2.
    Meton. of the passions themselves:

    caeca honorum cupido,

    Lucr. 3, 59; Ov. M. 3, 620:

    ac temeraria dominatrix animi cupiditas,

    Cic. Inv. 1, 2, 2; id. Pis. 24, 57:

    exspectatio,

    id. Agr. 2, 25, 66:

    amor,

    Ov. F. 2, 762:

    amor sui,

    Hor. C. 1, 18, 14:

    festinatio,

    Liv. 22, 39, 22:

    furor,

    Hor. Epod. 7, 13:

    caeca et sopita socordia,

    Quint. 1, 2, 5:

    ambitio,

    Sen. Ben. 7, 26, 4.—
    3.
    Pregn., blind, i.e. at random, vague, indiscriminate, aimless:

    in hac calumniā timoris et caecae suspitionis tormento,

    Cic. Fam. 6, 7, 4:

    caeco quodam timore... quaerebant aliquem ducem,

    id. Lig. 1, 3:

    caecique in nubibus ignes Terrificant animos,

    Verg. A. 4, 209:

    caeca regens filo vestigia,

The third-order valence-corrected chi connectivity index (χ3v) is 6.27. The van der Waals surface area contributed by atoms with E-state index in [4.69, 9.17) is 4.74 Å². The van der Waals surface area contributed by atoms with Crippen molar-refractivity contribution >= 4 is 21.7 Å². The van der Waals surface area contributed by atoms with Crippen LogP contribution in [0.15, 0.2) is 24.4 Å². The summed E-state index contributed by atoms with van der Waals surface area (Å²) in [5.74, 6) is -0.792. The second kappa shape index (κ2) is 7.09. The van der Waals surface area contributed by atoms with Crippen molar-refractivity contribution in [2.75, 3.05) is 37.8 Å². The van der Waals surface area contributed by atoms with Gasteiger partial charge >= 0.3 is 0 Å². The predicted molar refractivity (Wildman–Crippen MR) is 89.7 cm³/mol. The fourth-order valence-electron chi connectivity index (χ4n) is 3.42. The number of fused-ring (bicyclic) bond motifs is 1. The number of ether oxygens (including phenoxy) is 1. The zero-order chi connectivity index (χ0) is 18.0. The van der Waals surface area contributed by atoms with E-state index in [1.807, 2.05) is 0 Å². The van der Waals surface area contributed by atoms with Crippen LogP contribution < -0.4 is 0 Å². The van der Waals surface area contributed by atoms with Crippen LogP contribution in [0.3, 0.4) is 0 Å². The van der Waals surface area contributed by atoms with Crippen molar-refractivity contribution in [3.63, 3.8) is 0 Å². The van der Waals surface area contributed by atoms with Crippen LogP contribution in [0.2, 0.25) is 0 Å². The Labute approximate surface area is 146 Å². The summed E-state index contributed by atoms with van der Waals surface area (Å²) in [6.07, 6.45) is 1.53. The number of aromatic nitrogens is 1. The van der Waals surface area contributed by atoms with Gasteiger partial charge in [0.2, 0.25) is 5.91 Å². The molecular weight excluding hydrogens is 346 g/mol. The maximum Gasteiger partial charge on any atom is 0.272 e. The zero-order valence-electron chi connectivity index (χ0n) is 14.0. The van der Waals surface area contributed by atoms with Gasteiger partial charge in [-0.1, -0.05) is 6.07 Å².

id. ib. 6, 30:

    ne sint caecae, pater, exsecrationes tuae,

    Liv. 40, 10, 1:

    et caeco flentque paventque metu,

    Ov. F. 2, 822:

    lymphatis caeco pavore animis,

    Tac. H. 1, 82:

    cervus... Caeco timore proximam villam petit,

    Phaedr. 2, 8, 3:

    timor,

    Ov. Am. 1, 4, 42.—
    C.
    Transf.
    1.
    Of plants, without buds or eyes:

    rami,

    Plin. 16, 30, 54, § 125; cf. caeco and oculus. —
    2.
    Of the large intestine:

    intestinum,

    the cœcum, Cels. 4, 1, 28; 4, 14, 1.—
    II. A.
    Lit.: sunt igitur venti nimirum corpora caeca, winds are accordingly bodies, although invisible, Lucr. 1, 278; 1, 296; 1, 329;

    2, 713: vallum caecum,

    Caes. B. C. 1, 28; cf.: caecum vallum dicitur, in quo praeacuti pali terrae affixi herbis vel frondibus occuluntur, Paul. ex Fest. p. 44 Müll.; so,

    fossae,

    covered, Col. 2, 2, 9; Pall. Mai, 3. 1:

    in vada caeca ferre,

    Verg. A. 1, 536:

    fores,

    private, id. ib. 2, 453:

    spiramenta,

    id. G. 1, 89:

    colubri,

    Col. 10, 231:

    ignis,

    Lucr. 4, 929:

    venenum,